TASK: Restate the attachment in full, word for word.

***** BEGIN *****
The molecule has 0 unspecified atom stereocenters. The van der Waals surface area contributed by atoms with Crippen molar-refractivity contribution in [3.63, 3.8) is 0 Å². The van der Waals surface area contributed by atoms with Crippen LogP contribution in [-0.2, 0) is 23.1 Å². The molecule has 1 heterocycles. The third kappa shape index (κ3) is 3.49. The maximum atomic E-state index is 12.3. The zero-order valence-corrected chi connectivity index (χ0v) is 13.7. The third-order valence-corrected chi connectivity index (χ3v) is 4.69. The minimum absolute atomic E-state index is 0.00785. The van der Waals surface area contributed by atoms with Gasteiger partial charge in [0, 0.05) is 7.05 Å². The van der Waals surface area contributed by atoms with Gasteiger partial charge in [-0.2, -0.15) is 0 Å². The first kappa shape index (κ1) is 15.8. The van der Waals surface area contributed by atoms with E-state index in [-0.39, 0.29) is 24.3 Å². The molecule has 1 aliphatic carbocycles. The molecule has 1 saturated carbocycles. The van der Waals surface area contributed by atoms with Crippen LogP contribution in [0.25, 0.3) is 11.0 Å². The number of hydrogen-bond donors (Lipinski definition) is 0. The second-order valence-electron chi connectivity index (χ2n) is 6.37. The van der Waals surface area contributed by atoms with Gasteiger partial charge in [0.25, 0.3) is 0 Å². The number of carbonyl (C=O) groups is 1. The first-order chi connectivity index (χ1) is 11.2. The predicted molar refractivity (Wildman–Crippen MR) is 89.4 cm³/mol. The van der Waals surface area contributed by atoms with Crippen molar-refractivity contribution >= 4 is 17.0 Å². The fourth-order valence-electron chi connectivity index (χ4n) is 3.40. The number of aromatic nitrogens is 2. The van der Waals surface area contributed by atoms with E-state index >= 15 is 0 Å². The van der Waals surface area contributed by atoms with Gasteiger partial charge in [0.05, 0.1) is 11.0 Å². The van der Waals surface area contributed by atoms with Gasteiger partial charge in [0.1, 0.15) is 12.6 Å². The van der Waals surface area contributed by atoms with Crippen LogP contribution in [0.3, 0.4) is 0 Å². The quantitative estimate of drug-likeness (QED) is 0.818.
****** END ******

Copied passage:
The molecule has 0 unspecified atom stereocenters. The van der Waals surface area contributed by atoms with Crippen molar-refractivity contribution in [3.63, 3.8) is 0 Å². The van der Waals surface area contributed by atoms with Crippen LogP contribution in [-0.2, 0) is 23.1 Å². The molecule has 1 heterocycles. The third kappa shape index (κ3) is 3.49. The maximum atomic E-state index is 12.3. The zero-order valence-corrected chi connectivity index (χ0v) is 13.7. The third-order valence-corrected chi connectivity index (χ3v) is 4.69. The minimum absolute atomic E-state index is 0.00785. The van der Waals surface area contributed by atoms with Gasteiger partial charge in [0, 0.05) is 7.05 Å². The van der Waals surface area contributed by atoms with Gasteiger partial charge in [-0.2, -0.15) is 0 Å². The first kappa shape index (κ1) is 15.8. The van der Waals surface area contributed by atoms with E-state index in [-0.39, 0.29) is 24.3 Å². The molecule has 1 aliphatic carbocycles. The molecule has 1 saturated carbocycles. The van der Waals surface area contributed by atoms with Crippen LogP contribution in [0.25, 0.3) is 11.0 Å². The number of hydrogen-bond donors (Lipinski definition) is 0. The second-order valence-electron chi connectivity index (χ2n) is 6.37. The van der Waals surface area contributed by atoms with Gasteiger partial charge in [0.25, 0.3) is 0 Å². The number of carbonyl (C=O) groups is 1. The first-order chi connectivity index (χ1) is 11.2. The predicted molar refractivity (Wildman–Crippen MR) is 89.4 cm³/mol. The van der Waals surface area contributed by atoms with Crippen molar-refractivity contribution >= 4 is 17.0 Å². The fourth-order valence-electron chi connectivity index (χ4n) is 3.40. The number of aromatic nitrogens is 2. The van der Waals surface area contributed by atoms with E-state index >= 15 is 0 Å². The van der Waals surface area contributed by atoms with Gasteiger partial charge in [0.05, 0.1) is 11.0 Å². The van der Waals surface area contributed by atoms with Gasteiger partial charge in [0.1, 0.15) is 12.6 Å². The van der Waals surface area contributed by atoms with Crippen LogP contribution in [0.3, 0.4) is 0 Å². The quantitative estimate of drug-likeness (QED) is 0.818.